Regaining consciousness on the living-room couch after my nap, I see Charlie slumped in front of the fan (stop blocking the air!) I hear my brothers come back in the house only minutes later to leave again.
“What are you doing?”
“Oh, I just needed to grab a football!”
“I SWEAR if you get me corona…”
“I’m being safe...BYE!” *the slam of the back door followed by the crank of bicycle chains*
I really should get up. I think I need a change of perspective.
Hmmm...that spider web on my bedroom ceiling looks new. Not much of a change, huh? This is the point in the afternoon where things feel like they want to blur together. I mean, one blink and suddenly, an hour’s come and gone. I turn my neck to crack it and I’m met with my copy of One Hundred Years of Solitude I bought months ago to challenge myself to read something in Spanish. How ironically befitting! Now, I would consider myself a fan of magical realism and boy, would I love to escape my current situation. However, reading when I have all the time in the world doesn’t seem feasible. Intrigued enough (barely, but enough,) I flip open the first page which greets me with Coronel Aureliano Buendía in front of a firing squad remembering when he first encountered ice. Like that blink of an eye, that hour passes and I’m fifty pages deep. My home begins to feel like the sleepy village of Macondo and magical realism comes alive. How can I make this super mundane situation even a pinch more extraordinary? What about my attitude can I change to notice the little beauties of life?
I love reading in Spanish a lot, I do, BUT my mind is fried. The magical realism hit hard. Lazily, I lift my phone to my face and see the double 0’s glaring back at me. Oh shit...the laundry!
Mom should be super close to home and the pasta is finishing up nicely. Perfectly al dente. Grandma would be proud. Wooden spoon in hand, the second half of my concert is beginning with “Dreams” by Fleetwood Mac. Next up, Bad Bunny followed by H.E.R.. The mix of genres is a little eclectic, but these are strange times. I would very much rather sing reggaetón at Lake Michigan with friends or cruise down Lakeshore Drive blasting R&B. Dancing and poorly singing in the kitchen while almost knocking boiling water off the stove is the next best option. Hey, I’m having fun and that’s what matters. The jingle of car keys coming in the door signals it’s time to set the table and plate up dinner. Success!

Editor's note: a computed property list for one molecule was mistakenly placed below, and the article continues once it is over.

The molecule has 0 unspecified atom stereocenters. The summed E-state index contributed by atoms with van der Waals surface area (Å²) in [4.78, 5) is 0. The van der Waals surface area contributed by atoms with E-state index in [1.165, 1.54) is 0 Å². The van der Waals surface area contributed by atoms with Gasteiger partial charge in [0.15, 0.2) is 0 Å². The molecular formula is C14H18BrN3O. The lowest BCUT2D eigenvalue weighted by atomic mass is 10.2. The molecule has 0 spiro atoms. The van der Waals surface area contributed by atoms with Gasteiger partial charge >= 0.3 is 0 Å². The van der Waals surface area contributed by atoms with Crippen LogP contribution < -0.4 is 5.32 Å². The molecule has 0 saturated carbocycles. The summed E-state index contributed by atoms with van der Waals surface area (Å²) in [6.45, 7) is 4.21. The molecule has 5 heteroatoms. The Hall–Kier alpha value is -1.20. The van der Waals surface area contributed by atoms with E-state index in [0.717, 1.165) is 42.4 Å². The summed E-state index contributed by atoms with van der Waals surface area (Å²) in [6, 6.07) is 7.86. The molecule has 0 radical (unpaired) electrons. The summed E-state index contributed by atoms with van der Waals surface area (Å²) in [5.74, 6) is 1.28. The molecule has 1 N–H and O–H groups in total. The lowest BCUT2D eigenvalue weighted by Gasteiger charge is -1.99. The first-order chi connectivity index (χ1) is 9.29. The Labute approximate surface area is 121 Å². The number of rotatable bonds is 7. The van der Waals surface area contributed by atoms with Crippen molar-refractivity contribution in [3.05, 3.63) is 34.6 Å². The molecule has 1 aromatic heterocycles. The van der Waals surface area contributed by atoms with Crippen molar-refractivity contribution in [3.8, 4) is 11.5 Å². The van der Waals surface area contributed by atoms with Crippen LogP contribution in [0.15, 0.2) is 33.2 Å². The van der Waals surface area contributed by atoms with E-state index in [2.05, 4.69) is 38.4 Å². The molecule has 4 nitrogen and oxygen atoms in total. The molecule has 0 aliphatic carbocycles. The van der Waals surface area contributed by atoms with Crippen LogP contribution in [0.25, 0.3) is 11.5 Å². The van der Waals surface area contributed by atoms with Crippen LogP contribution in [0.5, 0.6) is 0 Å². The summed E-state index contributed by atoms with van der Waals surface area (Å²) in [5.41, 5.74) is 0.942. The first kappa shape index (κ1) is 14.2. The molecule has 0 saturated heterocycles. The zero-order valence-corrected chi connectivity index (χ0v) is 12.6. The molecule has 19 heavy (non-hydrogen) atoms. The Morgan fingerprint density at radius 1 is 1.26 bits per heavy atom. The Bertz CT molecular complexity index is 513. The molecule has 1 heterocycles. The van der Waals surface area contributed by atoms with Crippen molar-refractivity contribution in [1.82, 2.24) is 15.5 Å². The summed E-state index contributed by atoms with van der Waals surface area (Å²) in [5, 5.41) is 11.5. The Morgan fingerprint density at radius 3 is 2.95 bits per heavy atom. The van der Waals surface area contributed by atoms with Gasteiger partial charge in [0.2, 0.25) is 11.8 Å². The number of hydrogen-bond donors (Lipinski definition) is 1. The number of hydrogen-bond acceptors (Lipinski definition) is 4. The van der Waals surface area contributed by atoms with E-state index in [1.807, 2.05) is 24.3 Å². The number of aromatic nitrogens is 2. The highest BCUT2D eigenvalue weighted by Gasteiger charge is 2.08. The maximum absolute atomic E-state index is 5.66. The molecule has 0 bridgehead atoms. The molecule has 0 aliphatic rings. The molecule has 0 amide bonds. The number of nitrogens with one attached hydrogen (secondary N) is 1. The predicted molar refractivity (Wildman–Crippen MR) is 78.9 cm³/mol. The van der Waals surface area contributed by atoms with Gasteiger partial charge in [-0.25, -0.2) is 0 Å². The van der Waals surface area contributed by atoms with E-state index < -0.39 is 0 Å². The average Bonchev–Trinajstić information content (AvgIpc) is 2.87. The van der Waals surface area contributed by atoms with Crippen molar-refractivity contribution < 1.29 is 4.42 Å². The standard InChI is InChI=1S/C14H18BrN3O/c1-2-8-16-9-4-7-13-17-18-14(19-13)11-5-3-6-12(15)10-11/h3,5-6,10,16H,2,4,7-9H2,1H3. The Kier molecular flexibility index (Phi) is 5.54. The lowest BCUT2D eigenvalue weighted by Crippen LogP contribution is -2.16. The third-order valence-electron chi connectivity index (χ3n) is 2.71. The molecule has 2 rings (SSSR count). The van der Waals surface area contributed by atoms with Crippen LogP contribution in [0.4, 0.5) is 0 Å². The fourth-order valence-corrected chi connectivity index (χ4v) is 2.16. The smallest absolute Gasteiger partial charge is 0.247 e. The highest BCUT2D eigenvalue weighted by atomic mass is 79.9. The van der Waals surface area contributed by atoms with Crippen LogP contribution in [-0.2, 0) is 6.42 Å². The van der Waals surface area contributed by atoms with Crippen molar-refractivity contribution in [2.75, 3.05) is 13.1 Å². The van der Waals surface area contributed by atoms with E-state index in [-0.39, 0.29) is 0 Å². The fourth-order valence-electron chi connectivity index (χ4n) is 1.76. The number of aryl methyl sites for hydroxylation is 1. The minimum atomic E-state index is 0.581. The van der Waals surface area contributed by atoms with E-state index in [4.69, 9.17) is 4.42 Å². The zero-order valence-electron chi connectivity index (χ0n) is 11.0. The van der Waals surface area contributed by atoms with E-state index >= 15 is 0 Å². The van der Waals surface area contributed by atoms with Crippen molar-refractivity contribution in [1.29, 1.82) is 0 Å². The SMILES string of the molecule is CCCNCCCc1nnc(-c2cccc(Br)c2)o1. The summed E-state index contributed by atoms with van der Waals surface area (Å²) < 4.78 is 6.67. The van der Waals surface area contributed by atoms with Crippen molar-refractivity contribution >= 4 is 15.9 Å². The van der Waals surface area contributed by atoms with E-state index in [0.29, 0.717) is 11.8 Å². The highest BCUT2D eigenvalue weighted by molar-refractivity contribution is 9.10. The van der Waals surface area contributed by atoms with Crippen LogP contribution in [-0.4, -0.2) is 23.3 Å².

My shoes hit the pavement at an even cadence and I cross over the interstate watching rush hour’s last stragglers. Hmm, people still are out here living their lives as normally as possible. A cotton-candy sky meets my gaze and the street lamps ignite, casting their sodium-yellow glow on the street. The cicada screeches drown out my own huffs for air. This is a summer night. And how wonderful it is! Families plant their chairs in front lawns. The air smells of hotdogs and firewood. Beer bottles clink for Zoom happy hour. Others race past me on bicycles. The runners I pass crease their eyes and I do likewise. Such a passing gesture, one I now know to be a smile, feels so profound. Back on my block, those final sprinting strides take the rest of my energy, but I’m pleased to routinely run again. And there’s Charlie sitting at the front door (honestly, he’s the one who needs to run.)
Kristen Murphy: hey bby! wanna watch skam tonight with logan?
yeah! call a group ft in like five?
okays! do you like the show so far?
surprisingly...yes. and i hate that i do.
normally i don’t like that
type of drama stuff...but do i want
to be a parisian teen??? yes, yes i do.
LMAO i’ve converted u. see i told you it was good. now i’ll force
u to watch the og norwegian one.
ugh...fine i guess :)
I miss my friends a lot. We all fall asleep now with blue-light-stung eyes which are probably bloodshot if we could look in a mirror. The pitch black of my room seems to illustrate how the world feels right now. Dark. Unclear. Scary. Suffocating. I’ll wake up tomorrow and the situation will be the same. The same monotony will govern the next 24 hours and the 24 after those and… ENOUGH! What about all the good that happened today? I prayed, painted, cooked, napped, read, listened to music, ran, talked to friends, and watched some TV. I appreciated the slowness of my current life and that is good. I learned how to be more intentional throughout my day and that is good. I am safe, full, and warm and that is good. I am alive…and that is good.
The small stained-glass rectangle in my room lets in an orange-hued light that gently streams across my face as my eyes flutter open. Birds begin their sweet, high-pitched serenade…